By Vince DiGaetano
Program Analyst for Football
Wagner College (NY)
From a defensive perspective, there is only six different ways from a play to end; tackle, incomplete pass, out of bounds, penalty, takeaway or a score. On average each season you find that 70-75% of all plays defended end in a tackle. With that being said, is that same percentage of time reflected in your practice schedule?
The offseason is a great time to go back and see what you are doing well in the realm of tackling so that you can address the areas of need throughout the offseason and into the next. This report is meant to focus on fundamentals, planning and corrections in the area of tackling. I began looking at how our players tackle after 2012. At that time, I was at SUNY-Maritime and I set out to create a plan to improve on it in the offseason and preseason. The focus was on finding what specific corrections need to be made by position and player. Since then, we have built this into a program that has changed the way that we practice out tackling.
We assess missed tackles by failure to secure the ball carrier and stop the play. If the tackler is able to get the ball carrier down they are considered tackle. If the ball carrier gains additional yardage, it would still count as a tackle, but a correction also applies. We have also spent a lot of time calculating the yards after first contact.
The percentages are all based on the amount of total times that they play would end in a tackle, missed tackles also, to apply the correction. Each of the plays are graded based on the fundamentals applied to the tackle.
With this information in hand, we are able to spin it forward to working the proper drill work to correct these issues in winter workouts (weight room, etc.) or in spring. We are looking to work two specific concepts.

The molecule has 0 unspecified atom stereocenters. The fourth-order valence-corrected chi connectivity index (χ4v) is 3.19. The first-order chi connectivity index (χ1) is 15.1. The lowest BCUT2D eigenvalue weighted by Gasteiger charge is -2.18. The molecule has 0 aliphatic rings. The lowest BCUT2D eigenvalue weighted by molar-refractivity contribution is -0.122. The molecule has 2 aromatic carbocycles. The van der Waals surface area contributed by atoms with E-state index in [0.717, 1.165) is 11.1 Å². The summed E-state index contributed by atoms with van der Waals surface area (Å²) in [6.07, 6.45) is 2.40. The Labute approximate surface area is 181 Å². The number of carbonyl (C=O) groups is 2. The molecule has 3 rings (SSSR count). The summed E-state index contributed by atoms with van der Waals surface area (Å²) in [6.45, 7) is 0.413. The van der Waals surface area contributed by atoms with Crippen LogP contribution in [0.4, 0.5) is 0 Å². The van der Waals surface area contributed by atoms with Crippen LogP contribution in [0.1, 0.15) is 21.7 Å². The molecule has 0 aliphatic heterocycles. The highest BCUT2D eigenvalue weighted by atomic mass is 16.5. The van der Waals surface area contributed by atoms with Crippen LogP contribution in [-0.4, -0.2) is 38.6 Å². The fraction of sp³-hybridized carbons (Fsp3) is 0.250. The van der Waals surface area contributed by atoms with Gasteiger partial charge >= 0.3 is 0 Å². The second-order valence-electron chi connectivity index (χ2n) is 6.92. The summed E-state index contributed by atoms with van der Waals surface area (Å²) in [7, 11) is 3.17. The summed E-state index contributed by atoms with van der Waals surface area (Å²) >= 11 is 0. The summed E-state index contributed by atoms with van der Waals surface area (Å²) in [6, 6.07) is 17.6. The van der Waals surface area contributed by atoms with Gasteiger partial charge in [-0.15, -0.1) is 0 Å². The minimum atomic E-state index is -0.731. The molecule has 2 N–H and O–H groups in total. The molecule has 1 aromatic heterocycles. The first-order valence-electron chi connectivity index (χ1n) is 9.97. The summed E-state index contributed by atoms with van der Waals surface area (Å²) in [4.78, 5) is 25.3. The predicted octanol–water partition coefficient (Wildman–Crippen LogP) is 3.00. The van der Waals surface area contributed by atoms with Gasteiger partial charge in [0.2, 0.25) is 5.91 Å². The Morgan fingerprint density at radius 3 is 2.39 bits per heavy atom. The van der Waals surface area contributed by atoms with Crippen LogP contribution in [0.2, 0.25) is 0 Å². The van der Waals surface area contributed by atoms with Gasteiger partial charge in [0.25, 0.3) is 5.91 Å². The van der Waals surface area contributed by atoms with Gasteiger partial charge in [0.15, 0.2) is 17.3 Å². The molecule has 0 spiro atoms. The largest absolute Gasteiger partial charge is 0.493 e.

- Drills revolve around 3 main areas. Tracking/approach, Form or rugby/roll (below the waist)
- Corrections are based on 4 main areas. Approach (buzz), Hitting position (hit), force (shoot), secure tackle(rip)
This that information in hand, we the construct our drill time accordingly based on need and the progression. Once we master approach, we work on next phase. Interior guys will have more form. Perimeter more rugby roll. We change approach based on position group as well.
We try to steal time and apply these concepts to all seasons. In the weight room, we focus on squeezing from the lat muscles to secure tackles and preach the shooting of the hips in the explosive moments. Terminology remains consistent in the weight room and work outs. In the spring, we spend a little more time advancing progression. Take a little more time to do non-contact work. This gives us an opportunity to slow down and teach a little more. It also gives us an opportunity to get new coaches to staff involved and trained as early as possible.